Tuesday, January 20, 2009

We dead lie unburied

War in Gaza, and (less publicised) war in Sri Lanka, war in the Democratic Republic of Congo, not to mention Afghanistan and Iraq. It's too soon to say whether and how these tragedies will be commemorated in song, but some of the earliest known ballads deal with the misery and suffering of war, offering a kind of counter-narrative to the patriotic sagas of kings and generals.

These examples are from the Han Dynasty period (202 BCE - 220 CE). Remarkably, the government of the time established a Bureau of Music (the Yueh-fu) which collected popular ballads and song. As a result lyrics from this time have survived for over 2000 years.

We fought South of the City Wall

We fought south of the city wall.
We died north of the ramparts.
In the wilderness we dead lie unburied, fodder for crows.
Tell the crows for us:
'We've always been brave men!
In the wilderness we dead clearly lie unburied,
So how can our rotting flesh flee from you?'
Waters deep, rushing, rushing,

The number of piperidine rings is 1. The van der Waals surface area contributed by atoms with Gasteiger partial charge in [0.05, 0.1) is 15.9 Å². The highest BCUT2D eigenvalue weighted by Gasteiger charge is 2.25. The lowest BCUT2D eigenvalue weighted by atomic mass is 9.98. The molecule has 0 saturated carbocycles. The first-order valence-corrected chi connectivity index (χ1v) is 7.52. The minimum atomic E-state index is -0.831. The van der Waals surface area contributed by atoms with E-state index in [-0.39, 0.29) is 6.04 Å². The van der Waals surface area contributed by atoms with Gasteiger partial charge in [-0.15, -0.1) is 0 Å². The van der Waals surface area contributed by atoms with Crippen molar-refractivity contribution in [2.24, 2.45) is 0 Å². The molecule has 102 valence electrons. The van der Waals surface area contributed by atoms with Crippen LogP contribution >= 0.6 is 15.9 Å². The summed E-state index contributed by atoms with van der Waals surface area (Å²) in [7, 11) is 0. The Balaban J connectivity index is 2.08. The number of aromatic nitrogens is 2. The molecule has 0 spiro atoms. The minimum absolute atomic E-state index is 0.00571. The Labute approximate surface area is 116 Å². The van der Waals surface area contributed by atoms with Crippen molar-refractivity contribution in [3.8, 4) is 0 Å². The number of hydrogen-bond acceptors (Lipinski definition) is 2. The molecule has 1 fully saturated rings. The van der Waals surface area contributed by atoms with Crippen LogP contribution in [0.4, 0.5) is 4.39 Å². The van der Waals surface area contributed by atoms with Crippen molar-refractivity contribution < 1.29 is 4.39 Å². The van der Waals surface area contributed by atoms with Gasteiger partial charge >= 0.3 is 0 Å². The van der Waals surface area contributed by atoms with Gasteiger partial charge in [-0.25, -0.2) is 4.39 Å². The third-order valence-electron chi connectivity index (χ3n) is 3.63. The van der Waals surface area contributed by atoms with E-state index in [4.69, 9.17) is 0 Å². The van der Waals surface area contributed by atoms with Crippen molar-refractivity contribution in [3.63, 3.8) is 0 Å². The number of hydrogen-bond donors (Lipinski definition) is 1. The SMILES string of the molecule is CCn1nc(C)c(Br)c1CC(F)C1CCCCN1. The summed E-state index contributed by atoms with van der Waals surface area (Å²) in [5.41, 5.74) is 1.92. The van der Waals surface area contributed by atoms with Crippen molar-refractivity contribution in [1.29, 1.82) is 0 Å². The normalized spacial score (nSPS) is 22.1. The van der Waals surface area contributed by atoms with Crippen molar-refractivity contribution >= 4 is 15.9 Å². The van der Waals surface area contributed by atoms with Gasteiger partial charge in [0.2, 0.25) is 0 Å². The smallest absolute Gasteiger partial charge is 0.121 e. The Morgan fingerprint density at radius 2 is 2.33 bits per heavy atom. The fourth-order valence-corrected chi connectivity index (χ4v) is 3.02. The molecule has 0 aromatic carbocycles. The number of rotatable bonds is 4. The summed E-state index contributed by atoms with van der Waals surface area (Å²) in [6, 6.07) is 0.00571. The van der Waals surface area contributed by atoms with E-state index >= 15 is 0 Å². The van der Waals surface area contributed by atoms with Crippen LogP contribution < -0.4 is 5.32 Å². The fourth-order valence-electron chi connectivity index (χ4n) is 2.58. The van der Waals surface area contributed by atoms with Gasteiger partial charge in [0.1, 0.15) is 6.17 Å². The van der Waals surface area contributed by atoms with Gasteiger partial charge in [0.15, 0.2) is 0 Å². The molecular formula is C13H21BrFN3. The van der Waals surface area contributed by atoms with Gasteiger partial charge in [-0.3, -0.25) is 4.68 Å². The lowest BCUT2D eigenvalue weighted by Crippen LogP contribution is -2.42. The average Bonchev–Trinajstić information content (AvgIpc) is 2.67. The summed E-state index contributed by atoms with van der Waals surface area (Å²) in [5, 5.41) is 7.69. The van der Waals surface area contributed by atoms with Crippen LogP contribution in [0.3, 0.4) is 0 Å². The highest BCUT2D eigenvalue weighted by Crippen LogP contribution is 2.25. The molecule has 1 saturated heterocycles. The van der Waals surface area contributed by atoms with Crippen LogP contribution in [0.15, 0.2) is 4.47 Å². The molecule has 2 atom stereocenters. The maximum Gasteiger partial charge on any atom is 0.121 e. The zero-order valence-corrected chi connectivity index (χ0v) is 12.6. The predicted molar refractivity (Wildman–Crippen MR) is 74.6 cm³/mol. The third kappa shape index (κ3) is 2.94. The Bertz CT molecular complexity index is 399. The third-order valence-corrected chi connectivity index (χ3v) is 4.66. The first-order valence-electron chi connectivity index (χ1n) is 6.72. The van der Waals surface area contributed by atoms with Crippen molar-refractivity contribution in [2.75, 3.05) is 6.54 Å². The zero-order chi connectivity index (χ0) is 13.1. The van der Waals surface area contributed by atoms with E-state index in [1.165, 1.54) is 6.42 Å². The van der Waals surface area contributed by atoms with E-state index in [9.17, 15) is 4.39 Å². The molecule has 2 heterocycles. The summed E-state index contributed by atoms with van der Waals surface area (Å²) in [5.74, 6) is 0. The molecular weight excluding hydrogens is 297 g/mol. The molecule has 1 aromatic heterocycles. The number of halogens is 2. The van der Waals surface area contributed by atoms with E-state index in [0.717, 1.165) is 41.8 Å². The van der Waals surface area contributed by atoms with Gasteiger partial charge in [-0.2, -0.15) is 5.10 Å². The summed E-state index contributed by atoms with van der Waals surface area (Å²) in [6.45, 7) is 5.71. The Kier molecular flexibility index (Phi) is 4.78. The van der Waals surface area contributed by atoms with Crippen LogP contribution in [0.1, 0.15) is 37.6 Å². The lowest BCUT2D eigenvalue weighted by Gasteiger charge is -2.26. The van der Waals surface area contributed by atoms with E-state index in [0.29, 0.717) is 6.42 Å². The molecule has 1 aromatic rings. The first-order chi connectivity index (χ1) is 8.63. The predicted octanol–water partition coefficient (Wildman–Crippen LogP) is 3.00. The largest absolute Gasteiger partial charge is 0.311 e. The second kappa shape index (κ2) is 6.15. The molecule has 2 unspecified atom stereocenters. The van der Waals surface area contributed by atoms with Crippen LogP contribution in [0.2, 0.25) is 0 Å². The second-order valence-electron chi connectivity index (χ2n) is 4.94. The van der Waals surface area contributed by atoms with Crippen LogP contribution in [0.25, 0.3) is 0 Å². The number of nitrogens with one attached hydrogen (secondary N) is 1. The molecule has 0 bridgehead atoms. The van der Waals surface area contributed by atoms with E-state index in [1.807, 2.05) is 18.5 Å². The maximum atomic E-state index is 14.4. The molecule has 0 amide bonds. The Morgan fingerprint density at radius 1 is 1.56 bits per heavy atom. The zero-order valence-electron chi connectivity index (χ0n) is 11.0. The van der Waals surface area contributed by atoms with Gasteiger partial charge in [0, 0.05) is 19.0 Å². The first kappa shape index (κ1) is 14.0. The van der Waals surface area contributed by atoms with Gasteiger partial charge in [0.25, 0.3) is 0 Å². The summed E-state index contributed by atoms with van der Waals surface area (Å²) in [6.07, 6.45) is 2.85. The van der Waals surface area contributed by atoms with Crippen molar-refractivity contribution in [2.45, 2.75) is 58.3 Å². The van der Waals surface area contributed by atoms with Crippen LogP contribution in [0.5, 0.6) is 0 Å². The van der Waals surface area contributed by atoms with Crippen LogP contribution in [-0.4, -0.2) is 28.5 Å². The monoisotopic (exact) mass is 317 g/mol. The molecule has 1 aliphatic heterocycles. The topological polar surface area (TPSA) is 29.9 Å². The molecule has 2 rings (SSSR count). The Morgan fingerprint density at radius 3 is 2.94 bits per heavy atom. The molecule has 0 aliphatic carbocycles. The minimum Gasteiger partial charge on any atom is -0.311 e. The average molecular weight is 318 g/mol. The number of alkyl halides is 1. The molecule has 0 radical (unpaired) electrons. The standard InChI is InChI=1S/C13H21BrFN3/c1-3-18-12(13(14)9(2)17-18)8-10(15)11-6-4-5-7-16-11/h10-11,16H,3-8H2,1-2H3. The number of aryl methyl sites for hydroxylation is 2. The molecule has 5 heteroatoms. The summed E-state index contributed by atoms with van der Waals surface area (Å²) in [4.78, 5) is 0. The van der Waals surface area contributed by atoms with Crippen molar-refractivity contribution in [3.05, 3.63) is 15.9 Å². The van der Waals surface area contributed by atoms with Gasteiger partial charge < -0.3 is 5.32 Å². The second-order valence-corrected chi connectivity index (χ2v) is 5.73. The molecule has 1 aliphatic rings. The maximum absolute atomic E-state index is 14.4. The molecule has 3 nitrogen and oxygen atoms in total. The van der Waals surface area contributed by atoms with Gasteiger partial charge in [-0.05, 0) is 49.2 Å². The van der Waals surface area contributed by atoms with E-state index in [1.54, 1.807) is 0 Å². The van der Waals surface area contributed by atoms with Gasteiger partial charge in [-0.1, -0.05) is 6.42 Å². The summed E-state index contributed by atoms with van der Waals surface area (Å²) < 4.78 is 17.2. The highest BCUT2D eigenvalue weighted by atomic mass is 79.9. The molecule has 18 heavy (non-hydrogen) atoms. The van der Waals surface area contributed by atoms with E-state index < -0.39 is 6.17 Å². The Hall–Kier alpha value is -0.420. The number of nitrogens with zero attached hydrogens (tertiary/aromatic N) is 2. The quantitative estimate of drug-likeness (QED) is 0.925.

Reeds and rushes, darkening, darkening.
Heroic horsemen fought and died fighting,
Flagging horses whinnied in panic.
Raftered houses we built,
And south, alas! and north;
If grain and millet aren't reaped, what will you eat, Lord?
We longed to be loyal vassals, but how can that be?
I remember you, good vassals,
Good vassals I truly remember:
In the dawn you went out to glory, At nightfall you did not return.

At Fifteen I Joined the Army

At fifteen I joined the army,
At eighty I first came home.
On the road I met a villager,
'At my home what kin are there?'
'Look over there- that's your home!'
Pine, cypress, burial mounds piled, piled high,
Hares going in through dog-holes,
Pheasants flying in through rafter tops;
The inner garden grown wild with corn,
Over the well wild mallow growing.
I pound grain to serve for a meal,
I pick mallow to serve for broth.
Once broth and meal are cooked
I'm at a loss to know whom to feed,
I leave by the gates, look east.
Tears fall and soak my clothes.

Source: Popular Songs and Ballads of Han China, Anne Birrell (University of Hawaii Press, 1988)

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